As of Sunday, Douglas Relay for Life raised $100,633.70 for the American Cancer Society. And the donation money is still coming.
"There was $1,000 more in donations when I came home from the event Sunday," said Jennifer Kashuba, an event chairman for the Douglas chapter of Relay for Life. "Because people are able to donate online, we expect more donations after the relay."
Last year the annual event raised more than $84,000 for the American Cancer Society. This year, about 850 people on 45 registered Relay for Life teams held bake sales and garage sales, played poker, bowled, washed cars and sang karaoke for the past several months to put the subtotal past the $100,000 mark.
The Relay for Life event on Saturday featured a complimentary dinner for more than 100 cancer survivors, a luminary ceremony and a survivors' victory lap before the teams walked or ran laps around a course at Lampe Park to raise money for cancer awareness, education and treatment.
Kashuba said Relay for Life's success is attributed to the community becoming aware there's an event that makes a difference.
"Everyone is touched by cancer - whether it's themselves, family, a member of their church or a friend," she said. "One of our goals is to get the word out about this annual event."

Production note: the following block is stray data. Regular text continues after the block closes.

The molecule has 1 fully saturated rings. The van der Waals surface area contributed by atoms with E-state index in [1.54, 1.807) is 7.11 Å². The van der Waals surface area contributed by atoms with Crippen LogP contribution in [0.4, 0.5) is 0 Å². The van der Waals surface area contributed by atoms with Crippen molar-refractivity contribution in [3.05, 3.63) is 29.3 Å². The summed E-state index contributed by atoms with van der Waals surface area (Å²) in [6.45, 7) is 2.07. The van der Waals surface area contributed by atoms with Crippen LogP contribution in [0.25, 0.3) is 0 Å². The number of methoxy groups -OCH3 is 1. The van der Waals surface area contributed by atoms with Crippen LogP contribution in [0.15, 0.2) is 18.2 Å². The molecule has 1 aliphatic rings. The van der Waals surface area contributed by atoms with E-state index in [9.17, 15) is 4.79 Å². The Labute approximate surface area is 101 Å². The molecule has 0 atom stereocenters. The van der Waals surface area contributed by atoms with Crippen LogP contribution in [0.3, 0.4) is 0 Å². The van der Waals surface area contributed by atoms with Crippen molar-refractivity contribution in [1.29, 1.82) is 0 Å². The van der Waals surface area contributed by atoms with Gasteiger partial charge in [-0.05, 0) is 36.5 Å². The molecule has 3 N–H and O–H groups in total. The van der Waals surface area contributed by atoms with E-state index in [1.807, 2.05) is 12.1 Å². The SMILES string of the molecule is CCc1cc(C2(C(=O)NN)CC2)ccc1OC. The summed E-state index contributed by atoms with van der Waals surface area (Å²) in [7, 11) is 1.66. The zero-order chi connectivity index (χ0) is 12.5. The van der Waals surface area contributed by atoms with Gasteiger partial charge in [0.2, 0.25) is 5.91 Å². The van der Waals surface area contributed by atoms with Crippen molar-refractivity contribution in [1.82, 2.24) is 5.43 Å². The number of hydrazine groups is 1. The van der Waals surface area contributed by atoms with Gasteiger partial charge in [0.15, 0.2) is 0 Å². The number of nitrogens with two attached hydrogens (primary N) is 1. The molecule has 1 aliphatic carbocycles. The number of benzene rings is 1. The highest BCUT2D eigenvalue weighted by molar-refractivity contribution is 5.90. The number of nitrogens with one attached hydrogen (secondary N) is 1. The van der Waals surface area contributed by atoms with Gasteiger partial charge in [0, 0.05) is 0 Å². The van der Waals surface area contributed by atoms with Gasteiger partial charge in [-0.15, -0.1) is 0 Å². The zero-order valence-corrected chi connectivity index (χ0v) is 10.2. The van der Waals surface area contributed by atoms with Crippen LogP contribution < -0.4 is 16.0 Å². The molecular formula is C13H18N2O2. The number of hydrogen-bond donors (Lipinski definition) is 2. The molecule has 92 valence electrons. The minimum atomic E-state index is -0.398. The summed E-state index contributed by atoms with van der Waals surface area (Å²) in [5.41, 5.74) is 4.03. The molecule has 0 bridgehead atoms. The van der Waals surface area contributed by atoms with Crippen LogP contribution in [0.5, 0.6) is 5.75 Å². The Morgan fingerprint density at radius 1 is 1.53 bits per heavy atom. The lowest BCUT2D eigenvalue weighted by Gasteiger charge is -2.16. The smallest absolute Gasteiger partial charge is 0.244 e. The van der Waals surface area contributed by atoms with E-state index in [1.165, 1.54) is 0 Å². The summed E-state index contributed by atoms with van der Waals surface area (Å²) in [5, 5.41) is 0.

She said that money raised by Relay for Life teams from all over the country is helping to make a difference.
"Money from the American Cancer Society goes for education, advocacy, patient services and research. When people think about money for cancer, a lot think 'research,' but we have to take care of patients," Kashuba said.
"Advocacy is about going to Washington, D.C., to tell legislators we need more money for testing, to say that insurance companies need to cover routine tests."
Education is literature - the pamphlets in doctors' offices telling about examinations for breast and prostate cancers, she said.
"We've got to get the word out," Kashuba said. "We can't hear enough how important it is to test.
"That's where the dollars go, that's where you see the difference. New chemo drugs, new pain drugs to make it better, to make people more comfortable."
Kashuba said that she and the other 20 people on the Relay for Life committee who organize the Douglas County fundraiser do it because they believe in the mission of the American Cancer Society.
"But what a wonderful community," she said. "They are generous with their time, money and talent and, without that, it wouldn't be what it is."